I work in a business that has very Black people working in it. In fact when first trying to get in this field I ran into so many racists that is was ridiculous. How ever they did not and could not stop me, I learned how to play the game and now have the secrets! And business is the biggest game around. I had no connections at all but now I do. It was a long hard road and still is. Chicago is something else , my best friend is from Chi-town and he always says in Chicago you have to know the right people. I have encountered more racism in the Northeast and California then down south. Also add Chicago to the racist list.
  4. James Manning Says:
    Chicago is a very connected city. Black or white, you better know someone. But if you are black, you REALLY better know someone.

    I think there are two sides to economic disparity in the black community and it is not as easy as saying don't purchase Nike's or a Playstation. But that is a start.
  5. Diane S. Says:
    Cross posted from Dell's blog:

    Home Ownership should be a national priority. Home ownership provides for tax breaks, gives one a stake in their community, and is a source of pride for those who actually achieve it. Having your own street address without a # X on it, is a real asset when seeking credit, applying for a job, or even running for political office. Instead of substandard Section 8 housing, the government should be funneling these funds into helping the poor buy their own homes.

    High school curricula should include training in writing a business plan, seeking a small business loan, managing small businesses, and basic business accounting practices. This is not to mention fundamental information on savings strategies, investments, and the proper management of credit.

    I also think it is to the advantage of any poor community to start and run a Credit Union. Credit Unions offer smaller interest rates on loans, higher interest rates on CD’s, and the profits from the Credit Unions go back into the community.
  6. Diane S. Says:

    Do you think there are unconnected cities? It seems to me that (almost exclusively white and elitist) organizations like The Rotary Club, The Masons, mosts Chambers of Commerce, and a host of "philanthropic" organizations are really just an excuse for rich white men to make business connections with other rich white men.

    While there are a number of black Chambers of Commerce, on the other fronts, I'm not sure how to strike back.

    Any thoughts?
  7. Anonymous Says:
    Face in the crowd,

    I think there are two sides to economic disparity in the black community and it is not as easy as saying don't purchase Nike's or a Playstation. But that is a start.

    I have to totally disagree with you on that statement. Just buying sneakers or games is just the symptoms of the disease we are suffering from. Of course if our great grandfathers were unable to acquire and power it would put us behind in the race. But knowledge is power and I don’t just mean going to college. Bill Gates or Michael Dell never graduated from college. Why are the libraries in the ghetto not packed? Go to Korea town and see how packed they are. We have the secrets. They are not easy to find but can be found.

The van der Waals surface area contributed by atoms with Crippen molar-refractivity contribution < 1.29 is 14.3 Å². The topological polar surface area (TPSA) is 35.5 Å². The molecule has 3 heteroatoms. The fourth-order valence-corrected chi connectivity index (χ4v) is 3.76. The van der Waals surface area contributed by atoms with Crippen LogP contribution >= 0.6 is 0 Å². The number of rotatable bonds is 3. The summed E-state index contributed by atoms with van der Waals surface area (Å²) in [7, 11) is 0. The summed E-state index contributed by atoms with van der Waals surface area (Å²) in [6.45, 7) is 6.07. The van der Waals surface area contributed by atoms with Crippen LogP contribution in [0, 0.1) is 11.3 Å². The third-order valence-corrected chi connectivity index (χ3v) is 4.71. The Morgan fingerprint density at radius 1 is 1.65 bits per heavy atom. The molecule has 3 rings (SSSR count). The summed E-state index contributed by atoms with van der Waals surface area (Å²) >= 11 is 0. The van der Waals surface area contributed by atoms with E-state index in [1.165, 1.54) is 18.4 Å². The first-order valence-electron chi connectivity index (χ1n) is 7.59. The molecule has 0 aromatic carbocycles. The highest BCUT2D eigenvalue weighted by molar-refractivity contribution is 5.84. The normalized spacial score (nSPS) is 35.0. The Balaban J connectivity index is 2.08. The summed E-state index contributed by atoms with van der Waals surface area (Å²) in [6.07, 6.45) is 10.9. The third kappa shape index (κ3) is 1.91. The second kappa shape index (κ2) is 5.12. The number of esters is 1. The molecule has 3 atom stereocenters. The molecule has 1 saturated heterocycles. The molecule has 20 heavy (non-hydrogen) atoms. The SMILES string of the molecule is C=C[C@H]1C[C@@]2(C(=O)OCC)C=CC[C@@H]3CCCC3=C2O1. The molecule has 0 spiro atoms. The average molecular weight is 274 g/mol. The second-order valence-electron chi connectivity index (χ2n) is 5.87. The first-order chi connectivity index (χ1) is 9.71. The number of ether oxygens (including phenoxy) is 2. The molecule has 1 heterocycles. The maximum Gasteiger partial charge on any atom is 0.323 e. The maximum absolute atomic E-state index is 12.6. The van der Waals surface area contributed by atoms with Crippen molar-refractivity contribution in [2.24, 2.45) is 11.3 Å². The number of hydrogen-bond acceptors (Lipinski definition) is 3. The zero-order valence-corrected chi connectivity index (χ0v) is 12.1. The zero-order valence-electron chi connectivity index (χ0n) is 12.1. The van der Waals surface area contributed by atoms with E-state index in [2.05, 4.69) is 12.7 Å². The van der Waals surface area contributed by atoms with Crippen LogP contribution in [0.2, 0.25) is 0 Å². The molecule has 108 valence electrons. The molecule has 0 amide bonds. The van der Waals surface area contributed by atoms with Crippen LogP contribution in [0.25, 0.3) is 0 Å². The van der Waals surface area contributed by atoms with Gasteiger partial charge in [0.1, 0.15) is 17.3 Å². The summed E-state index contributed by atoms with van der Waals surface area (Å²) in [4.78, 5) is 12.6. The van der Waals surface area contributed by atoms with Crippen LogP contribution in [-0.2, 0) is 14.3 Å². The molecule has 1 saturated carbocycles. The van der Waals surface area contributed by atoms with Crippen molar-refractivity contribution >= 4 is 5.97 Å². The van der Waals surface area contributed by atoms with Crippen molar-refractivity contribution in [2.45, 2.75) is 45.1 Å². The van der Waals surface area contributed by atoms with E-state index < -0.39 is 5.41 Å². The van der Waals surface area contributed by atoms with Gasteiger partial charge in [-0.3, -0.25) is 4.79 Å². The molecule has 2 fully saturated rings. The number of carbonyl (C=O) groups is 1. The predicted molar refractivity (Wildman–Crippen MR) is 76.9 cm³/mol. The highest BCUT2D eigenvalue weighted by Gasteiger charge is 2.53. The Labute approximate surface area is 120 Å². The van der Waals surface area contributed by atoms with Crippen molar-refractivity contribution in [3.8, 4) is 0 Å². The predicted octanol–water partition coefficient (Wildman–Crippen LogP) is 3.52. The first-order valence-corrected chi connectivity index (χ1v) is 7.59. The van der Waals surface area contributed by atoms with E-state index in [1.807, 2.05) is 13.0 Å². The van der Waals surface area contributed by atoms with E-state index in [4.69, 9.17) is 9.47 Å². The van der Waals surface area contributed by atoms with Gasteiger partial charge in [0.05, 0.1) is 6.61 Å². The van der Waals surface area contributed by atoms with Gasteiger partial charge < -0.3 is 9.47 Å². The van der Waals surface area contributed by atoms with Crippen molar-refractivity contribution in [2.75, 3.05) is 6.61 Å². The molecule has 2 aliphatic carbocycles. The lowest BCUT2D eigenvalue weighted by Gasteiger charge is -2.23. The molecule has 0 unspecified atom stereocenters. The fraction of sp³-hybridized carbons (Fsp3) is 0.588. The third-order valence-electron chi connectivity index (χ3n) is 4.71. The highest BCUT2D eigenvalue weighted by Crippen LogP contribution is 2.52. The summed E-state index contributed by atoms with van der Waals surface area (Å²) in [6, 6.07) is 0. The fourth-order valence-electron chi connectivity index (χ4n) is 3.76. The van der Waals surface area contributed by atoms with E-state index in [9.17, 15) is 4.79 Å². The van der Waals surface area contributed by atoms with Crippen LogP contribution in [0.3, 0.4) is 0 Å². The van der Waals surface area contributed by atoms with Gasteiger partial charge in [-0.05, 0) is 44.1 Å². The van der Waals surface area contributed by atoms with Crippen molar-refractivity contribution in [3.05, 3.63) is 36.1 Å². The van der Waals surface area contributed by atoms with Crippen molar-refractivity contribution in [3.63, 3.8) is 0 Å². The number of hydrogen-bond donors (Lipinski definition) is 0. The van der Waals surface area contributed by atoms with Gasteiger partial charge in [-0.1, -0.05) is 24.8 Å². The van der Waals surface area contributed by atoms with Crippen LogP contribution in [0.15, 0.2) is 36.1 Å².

8. Anonymous Says:
    Face in the crowd,

    Diane S please let me but in and make a comment on your post. Those organizations you mentioned are for the most all white, but I know many people of color who are in them. Want to swim go to the beach. Willie Sutton was once asked why did he rob banks, he replied because that was were the money was. What I am trying to say is that if those organizations are great for networking then figure out a way in.
  9. James Manning Says:
    To Face In the Crowd:

    I think will have to disagree on this one. I take into account every historical barrier that was placed in the path of black economic development and come to the conclusion that many in in the position that they are in because of them. Certainly, there are some individual shortcomings that we can point at, but take a kid from the southside of Chicago's playstation away and he is still behind the eightball.

    We are behind on the knowledge curve, but if our schools are not preparing our children to perfom basic life skills, I highly doubt they will prepare them for properly dealing with finances.

    I agree that we have to go where the connections are, but there still needs to be something in place to deal with the structural inequities built into the American economic system.
  10. James Manning Says:

    The city of Chicago works like this. If you know Daley, then you have a good shot of getting in - of course there is the money in the form of campaign contributions - but it's still who you know.

    The major problems come with getting contracts. The requirements are such that small and new business have a difficult time getting them - and the only way they do get them is to sub-contract with a larger, more established companies. But there is a lot of kickbacks in that scheme and so a lot of minority companies find themselves squeezed out of the proces.